ii.  Sea.   Drones will go to sea too.   Ships are expected to be drone-ized in the future.[4]   Crewless ships will greatly reduce expenses and increase net profits.   But, they too will fail, and hit bridges, wharves, and people.   Shipments will be lost or damaged.

             iii.  Land.   Any car that is self-driving might likewise be called a land drone.   But aside from cars, there will be cargo trucks, buses, and so on.  The military is, again, already testing an “Autonomous Mobility Appliqué System (AMAS) program, and [have seen driverless] vehicles successfully navigate an urban-style route, complete with obstacles a real-world convoy might encounter (humans, junctions etc.).”[5]  Basically, anything that can move and carry people and/or cargo will one day be a drone.   And be piloted by someone remotely or by automated GPS systems.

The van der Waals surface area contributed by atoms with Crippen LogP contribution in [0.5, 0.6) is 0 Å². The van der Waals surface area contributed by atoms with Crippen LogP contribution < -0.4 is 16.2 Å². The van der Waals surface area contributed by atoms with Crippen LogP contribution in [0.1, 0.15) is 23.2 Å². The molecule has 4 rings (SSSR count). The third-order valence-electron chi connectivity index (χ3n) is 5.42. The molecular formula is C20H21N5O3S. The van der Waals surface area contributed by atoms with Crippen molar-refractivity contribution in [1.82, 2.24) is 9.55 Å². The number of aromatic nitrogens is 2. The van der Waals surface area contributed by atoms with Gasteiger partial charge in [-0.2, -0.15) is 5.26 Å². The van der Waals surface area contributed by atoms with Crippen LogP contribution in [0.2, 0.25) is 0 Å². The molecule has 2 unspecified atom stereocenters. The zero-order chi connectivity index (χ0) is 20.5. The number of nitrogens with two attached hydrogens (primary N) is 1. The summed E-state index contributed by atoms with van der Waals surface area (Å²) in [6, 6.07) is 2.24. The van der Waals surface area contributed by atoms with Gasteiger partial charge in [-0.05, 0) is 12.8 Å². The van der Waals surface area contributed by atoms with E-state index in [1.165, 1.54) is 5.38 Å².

b.  Nanotech.   Nanotechnology (“nanotech”) is the manipulation of matter on an atomicmolecular, and supramolecular scale. The earliest, widespread description of nanotechnology referred to the particular technological goal of precisely manipulating atoms and molecules for fabrication of macroscale products, also now referred to as molecular nanotechnology. A more generalized description of nanotechnology was subsequently established by the National Nanotechnology Initiative, which defines nanotechnology as the manipulation of matter with at least one dimension sized from 1 to 100 nanometers. This definition reflects the fact that quantum mechanical effects are important at this quantum-realm scale, and so the definition shifted from a particular technological goal to a research category inclusive of all types of research and technologies that deal with the special properties of matter that occur below the given size threshold.  . . .   Because of the variety of potential applications (including industrial and military), governments have invested billions of dollars in nanotechnology research. Through its National Nanotechnology Initiative, the USA has invested 3.7 billion dollars. The European Union has invested 1.2 billion and Japan 750 million dollars.